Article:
I could have written an article that stated that, in civilised Britain, one in every 23 teenage girls had an abortion and in 2006 more than 17,000 of the 194,000 abortions carried out in England and Wales involved girls below the age of 18.

I could have written an article stating that Britain, the human rights champion, not wanting to get its hands dirty, had resorted to secretly outsourcing torture to Third World states under the guise of rendition by allowing up to 170 so called CIA torture flights to use its bases. Or that Britain's MI5 unlawfully shared with the CIA secret material to interrogate suspects and "facilitate interviews" including cases where the suspects were later proven to be innocent.

I could have written an article that stated that the Britain of family values is the only country in the EU that recruits child soldiers as young as 16 into its Army and ships them off battlegrounds in Iraq and Afghanistan, putting it in the same league as African dictatorships and Burma.

I could have written an article that states that Britain either recently did or has yet to sign the Council of Europe Convention on Action against Trafficking in Human Beings, the United Nations Optional Protocol to the Convention on the Rights of the Child on the involvement of children in armed conflict or the UN's International Convention on the Protection of the Rights of All Migrant Workers and Members of Their Families .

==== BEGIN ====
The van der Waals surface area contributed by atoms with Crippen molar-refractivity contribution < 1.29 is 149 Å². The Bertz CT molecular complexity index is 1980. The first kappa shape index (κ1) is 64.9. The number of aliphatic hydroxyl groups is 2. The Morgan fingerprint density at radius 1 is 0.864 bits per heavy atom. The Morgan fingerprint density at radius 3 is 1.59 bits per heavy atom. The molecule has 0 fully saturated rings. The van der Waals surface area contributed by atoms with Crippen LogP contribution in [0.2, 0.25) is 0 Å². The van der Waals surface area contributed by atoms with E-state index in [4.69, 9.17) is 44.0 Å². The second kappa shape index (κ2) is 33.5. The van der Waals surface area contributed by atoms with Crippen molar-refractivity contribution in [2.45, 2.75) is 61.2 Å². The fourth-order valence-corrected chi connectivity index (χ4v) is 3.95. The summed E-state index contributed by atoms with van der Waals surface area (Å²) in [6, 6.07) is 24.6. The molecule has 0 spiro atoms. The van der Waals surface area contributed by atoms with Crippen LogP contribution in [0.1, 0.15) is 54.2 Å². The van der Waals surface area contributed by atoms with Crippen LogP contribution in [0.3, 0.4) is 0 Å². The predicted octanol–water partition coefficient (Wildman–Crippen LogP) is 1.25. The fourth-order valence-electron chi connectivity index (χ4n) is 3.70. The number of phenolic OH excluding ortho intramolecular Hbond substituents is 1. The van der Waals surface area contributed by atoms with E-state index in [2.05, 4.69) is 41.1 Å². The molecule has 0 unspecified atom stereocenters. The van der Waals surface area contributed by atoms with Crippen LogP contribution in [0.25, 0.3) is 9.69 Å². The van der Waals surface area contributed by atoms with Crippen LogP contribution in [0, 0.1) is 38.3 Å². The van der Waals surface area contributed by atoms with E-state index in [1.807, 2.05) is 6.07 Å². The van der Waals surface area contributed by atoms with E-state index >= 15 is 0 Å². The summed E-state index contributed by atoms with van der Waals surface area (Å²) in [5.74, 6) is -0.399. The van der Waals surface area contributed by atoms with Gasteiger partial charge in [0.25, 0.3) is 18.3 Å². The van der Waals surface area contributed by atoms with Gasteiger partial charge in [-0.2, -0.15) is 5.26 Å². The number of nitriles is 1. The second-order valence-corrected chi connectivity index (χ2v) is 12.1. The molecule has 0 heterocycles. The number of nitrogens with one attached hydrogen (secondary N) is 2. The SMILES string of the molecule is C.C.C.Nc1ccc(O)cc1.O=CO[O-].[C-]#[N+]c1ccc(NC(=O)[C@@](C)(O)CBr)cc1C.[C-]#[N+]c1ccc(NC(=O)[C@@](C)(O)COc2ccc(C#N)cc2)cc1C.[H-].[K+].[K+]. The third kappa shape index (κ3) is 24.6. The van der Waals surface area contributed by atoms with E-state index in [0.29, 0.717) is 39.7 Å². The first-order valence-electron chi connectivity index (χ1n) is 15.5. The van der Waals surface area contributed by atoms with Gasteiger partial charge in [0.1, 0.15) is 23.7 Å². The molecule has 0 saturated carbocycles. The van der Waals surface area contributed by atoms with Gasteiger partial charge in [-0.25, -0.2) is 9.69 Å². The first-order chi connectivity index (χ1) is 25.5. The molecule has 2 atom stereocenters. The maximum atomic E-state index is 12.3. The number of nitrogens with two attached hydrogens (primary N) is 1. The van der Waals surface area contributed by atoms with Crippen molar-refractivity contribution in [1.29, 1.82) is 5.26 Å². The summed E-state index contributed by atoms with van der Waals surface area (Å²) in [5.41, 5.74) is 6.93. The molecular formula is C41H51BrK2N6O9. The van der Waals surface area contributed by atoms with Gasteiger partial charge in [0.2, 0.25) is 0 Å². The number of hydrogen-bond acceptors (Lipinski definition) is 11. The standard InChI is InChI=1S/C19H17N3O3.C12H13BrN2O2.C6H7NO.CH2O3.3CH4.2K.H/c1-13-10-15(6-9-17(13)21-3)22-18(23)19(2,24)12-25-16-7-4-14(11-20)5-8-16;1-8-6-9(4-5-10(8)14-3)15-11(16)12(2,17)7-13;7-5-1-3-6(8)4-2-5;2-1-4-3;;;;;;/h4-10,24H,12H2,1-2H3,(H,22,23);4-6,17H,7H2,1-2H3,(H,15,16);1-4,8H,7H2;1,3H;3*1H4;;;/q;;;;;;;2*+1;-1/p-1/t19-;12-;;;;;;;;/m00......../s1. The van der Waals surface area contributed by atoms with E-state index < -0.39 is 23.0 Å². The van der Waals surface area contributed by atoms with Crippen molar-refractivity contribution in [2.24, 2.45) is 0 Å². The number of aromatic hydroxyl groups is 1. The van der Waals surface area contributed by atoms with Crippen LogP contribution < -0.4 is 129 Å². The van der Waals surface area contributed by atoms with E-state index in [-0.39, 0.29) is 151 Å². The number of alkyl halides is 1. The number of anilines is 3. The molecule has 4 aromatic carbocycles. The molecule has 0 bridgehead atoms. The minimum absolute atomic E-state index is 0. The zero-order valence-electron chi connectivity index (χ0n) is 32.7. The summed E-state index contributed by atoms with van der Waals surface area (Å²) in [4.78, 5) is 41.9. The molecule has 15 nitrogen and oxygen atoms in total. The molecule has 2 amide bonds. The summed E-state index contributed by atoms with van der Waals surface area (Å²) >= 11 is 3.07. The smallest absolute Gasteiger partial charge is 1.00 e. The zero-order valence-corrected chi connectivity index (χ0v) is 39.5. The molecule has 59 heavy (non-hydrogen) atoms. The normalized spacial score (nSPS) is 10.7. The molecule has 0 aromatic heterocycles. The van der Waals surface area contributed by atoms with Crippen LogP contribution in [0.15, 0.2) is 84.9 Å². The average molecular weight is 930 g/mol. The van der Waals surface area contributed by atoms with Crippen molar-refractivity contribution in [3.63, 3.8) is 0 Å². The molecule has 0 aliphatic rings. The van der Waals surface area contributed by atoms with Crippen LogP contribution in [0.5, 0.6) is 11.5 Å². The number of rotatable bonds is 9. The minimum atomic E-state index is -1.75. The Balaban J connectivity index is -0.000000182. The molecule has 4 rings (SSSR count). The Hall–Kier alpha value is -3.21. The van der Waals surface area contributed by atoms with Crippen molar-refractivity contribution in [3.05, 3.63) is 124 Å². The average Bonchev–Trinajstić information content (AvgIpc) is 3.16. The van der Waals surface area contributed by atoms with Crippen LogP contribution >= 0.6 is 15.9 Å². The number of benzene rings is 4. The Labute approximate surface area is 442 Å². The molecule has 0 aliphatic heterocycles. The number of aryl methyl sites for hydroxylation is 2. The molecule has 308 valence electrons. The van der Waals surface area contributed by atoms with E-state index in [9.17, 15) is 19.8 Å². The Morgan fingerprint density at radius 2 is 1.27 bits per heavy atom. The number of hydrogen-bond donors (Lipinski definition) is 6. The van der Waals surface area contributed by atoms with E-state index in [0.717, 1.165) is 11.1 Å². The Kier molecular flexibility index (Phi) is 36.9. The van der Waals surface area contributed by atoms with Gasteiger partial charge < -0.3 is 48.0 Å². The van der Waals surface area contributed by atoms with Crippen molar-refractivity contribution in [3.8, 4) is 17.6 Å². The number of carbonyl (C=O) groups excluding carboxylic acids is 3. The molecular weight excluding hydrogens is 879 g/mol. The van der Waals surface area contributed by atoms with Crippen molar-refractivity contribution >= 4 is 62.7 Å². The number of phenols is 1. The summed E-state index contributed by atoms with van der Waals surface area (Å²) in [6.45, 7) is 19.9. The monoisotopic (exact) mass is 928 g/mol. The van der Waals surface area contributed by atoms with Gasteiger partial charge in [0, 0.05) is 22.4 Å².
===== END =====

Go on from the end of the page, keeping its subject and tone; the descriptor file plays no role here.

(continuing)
I could have highlighted the fact that liberal Britain is responsible for the physical and racial abuse of hundreds of failed asylum-seekers at the hands of private security guards during their forced removal from the country .

I could have written about the countless cases of slave-like working conditions of immigrant labours such as the 23 Chinese workers who lost their lives in 2004 as they harvested cockles in the dangerous rising tides in Morecambe Bay.